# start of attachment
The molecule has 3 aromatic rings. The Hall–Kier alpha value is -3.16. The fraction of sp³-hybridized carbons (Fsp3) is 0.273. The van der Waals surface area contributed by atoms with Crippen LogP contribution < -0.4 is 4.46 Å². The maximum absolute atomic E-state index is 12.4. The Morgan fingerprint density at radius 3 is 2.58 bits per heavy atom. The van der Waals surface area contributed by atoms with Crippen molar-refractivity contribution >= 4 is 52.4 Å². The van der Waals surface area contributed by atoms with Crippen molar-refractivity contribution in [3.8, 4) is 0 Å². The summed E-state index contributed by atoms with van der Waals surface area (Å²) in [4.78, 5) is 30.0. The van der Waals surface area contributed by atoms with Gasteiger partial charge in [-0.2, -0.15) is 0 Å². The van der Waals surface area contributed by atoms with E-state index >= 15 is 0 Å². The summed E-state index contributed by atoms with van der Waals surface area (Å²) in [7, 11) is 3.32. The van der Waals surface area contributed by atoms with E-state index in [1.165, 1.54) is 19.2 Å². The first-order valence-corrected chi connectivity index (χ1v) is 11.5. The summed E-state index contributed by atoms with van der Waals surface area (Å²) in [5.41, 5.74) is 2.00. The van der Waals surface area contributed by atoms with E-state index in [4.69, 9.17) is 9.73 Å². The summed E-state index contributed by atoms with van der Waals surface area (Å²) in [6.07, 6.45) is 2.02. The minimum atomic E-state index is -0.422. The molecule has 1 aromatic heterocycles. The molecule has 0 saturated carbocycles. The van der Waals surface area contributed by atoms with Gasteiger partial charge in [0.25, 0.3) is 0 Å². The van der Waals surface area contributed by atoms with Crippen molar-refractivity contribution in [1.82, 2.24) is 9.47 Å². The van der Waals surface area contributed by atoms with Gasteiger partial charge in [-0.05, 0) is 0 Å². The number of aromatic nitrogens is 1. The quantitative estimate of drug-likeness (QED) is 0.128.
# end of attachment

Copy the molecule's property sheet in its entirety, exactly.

The molecule has 3 aromatic rings. The Hall–Kier alpha value is -3.16. The fraction of sp³-hybridized carbons (Fsp3) is 0.273. The van der Waals surface area contributed by atoms with Crippen LogP contribution < -0.4 is 4.46 Å². The maximum absolute atomic E-state index is 12.4. The Morgan fingerprint density at radius 3 is 2.58 bits per heavy atom. The van der Waals surface area contributed by atoms with Crippen molar-refractivity contribution >= 4 is 52.4 Å². The van der Waals surface area contributed by atoms with Crippen molar-refractivity contribution in [3.8, 4) is 0 Å². The summed E-state index contributed by atoms with van der Waals surface area (Å²) in [4.78, 5) is 30.0. The van der Waals surface area contributed by atoms with Gasteiger partial charge in [-0.2, -0.15) is 0 Å². The van der Waals surface area contributed by atoms with E-state index >= 15 is 0 Å². The summed E-state index contributed by atoms with van der Waals surface area (Å²) in [7, 11) is 3.32. The van der Waals surface area contributed by atoms with E-state index in [1.165, 1.54) is 19.2 Å². The first-order valence-corrected chi connectivity index (χ1v) is 11.5. The summed E-state index contributed by atoms with van der Waals surface area (Å²) in [5.41, 5.74) is 2.00. The van der Waals surface area contributed by atoms with E-state index in [4.69, 9.17) is 9.73 Å². The summed E-state index contributed by atoms with van der Waals surface area (Å²) in [6.07, 6.45) is 2.02. The minimum atomic E-state index is -0.422. The molecule has 1 aromatic heterocycles. The molecule has 0 saturated carbocycles. The van der Waals surface area contributed by atoms with Gasteiger partial charge in [0.25, 0.3) is 0 Å². The van der Waals surface area contributed by atoms with Crippen molar-refractivity contribution in [1.82, 2.24) is 9.47 Å². The van der Waals surface area contributed by atoms with Gasteiger partial charge in [-0.05, 0) is 0 Å². The number of aromatic nitrogens is 1. The quantitative estimate of drug-likeness (QED) is 0.128.